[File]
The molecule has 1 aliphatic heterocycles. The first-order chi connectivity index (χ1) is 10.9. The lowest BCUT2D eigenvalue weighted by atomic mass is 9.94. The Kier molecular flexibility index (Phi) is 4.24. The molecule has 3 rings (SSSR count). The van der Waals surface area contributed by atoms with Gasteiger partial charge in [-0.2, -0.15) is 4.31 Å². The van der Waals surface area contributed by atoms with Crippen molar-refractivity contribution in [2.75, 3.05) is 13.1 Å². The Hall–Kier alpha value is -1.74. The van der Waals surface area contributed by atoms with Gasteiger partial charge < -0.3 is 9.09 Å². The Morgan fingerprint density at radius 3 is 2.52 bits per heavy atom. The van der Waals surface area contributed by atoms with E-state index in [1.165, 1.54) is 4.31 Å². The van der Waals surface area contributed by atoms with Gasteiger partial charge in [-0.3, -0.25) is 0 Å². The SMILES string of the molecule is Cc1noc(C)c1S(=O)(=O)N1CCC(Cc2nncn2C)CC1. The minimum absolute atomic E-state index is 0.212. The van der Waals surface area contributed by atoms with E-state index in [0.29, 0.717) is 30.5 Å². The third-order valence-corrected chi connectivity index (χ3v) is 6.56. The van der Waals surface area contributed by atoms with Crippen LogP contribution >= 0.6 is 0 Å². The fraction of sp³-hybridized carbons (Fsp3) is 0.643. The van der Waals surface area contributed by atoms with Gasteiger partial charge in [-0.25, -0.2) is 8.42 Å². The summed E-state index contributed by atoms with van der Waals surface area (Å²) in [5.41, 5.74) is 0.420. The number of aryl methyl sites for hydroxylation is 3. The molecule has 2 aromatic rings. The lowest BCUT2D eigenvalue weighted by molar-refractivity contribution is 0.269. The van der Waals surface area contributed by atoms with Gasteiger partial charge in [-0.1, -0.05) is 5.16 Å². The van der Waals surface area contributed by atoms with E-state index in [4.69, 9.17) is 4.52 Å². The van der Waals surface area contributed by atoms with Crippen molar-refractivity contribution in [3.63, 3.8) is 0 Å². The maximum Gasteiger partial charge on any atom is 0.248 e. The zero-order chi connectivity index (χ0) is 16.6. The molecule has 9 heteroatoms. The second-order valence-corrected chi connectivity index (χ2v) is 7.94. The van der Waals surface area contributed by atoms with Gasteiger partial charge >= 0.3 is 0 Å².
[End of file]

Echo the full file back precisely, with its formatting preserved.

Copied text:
The molecule has 1 aliphatic heterocycles. The first-order chi connectivity index (χ1) is 10.9. The lowest BCUT2D eigenvalue weighted by atomic mass is 9.94. The Kier molecular flexibility index (Phi) is 4.24. The molecule has 3 rings (SSSR count). The van der Waals surface area contributed by atoms with Gasteiger partial charge in [-0.2, -0.15) is 4.31 Å². The van der Waals surface area contributed by atoms with Crippen molar-refractivity contribution in [2.75, 3.05) is 13.1 Å². The Hall–Kier alpha value is -1.74. The van der Waals surface area contributed by atoms with Gasteiger partial charge < -0.3 is 9.09 Å². The Morgan fingerprint density at radius 3 is 2.52 bits per heavy atom. The van der Waals surface area contributed by atoms with E-state index in [1.165, 1.54) is 4.31 Å². The van der Waals surface area contributed by atoms with Gasteiger partial charge in [-0.3, -0.25) is 0 Å². The SMILES string of the molecule is Cc1noc(C)c1S(=O)(=O)N1CCC(Cc2nncn2C)CC1. The minimum absolute atomic E-state index is 0.212. The van der Waals surface area contributed by atoms with E-state index in [0.29, 0.717) is 30.5 Å². The third-order valence-corrected chi connectivity index (χ3v) is 6.56. The van der Waals surface area contributed by atoms with Crippen LogP contribution >= 0.6 is 0 Å². The fraction of sp³-hybridized carbons (Fsp3) is 0.643. The van der Waals surface area contributed by atoms with Gasteiger partial charge in [-0.25, -0.2) is 8.42 Å². The summed E-state index contributed by atoms with van der Waals surface area (Å²) in [5.41, 5.74) is 0.420. The number of aryl methyl sites for hydroxylation is 3. The molecule has 2 aromatic rings. The lowest BCUT2D eigenvalue weighted by molar-refractivity contribution is 0.269. The van der Waals surface area contributed by atoms with Gasteiger partial charge in [-0.1, -0.05) is 5.16 Å². The van der Waals surface area contributed by atoms with E-state index in [4.69, 9.17) is 4.52 Å². The van der Waals surface area contributed by atoms with Crippen molar-refractivity contribution in [3.63, 3.8) is 0 Å². The maximum Gasteiger partial charge on any atom is 0.248 e. The zero-order chi connectivity index (χ0) is 16.6. The molecule has 9 heteroatoms. The second-order valence-corrected chi connectivity index (χ2v) is 7.94. The van der Waals surface area contributed by atoms with Gasteiger partial charge >= 0.3 is 0 Å².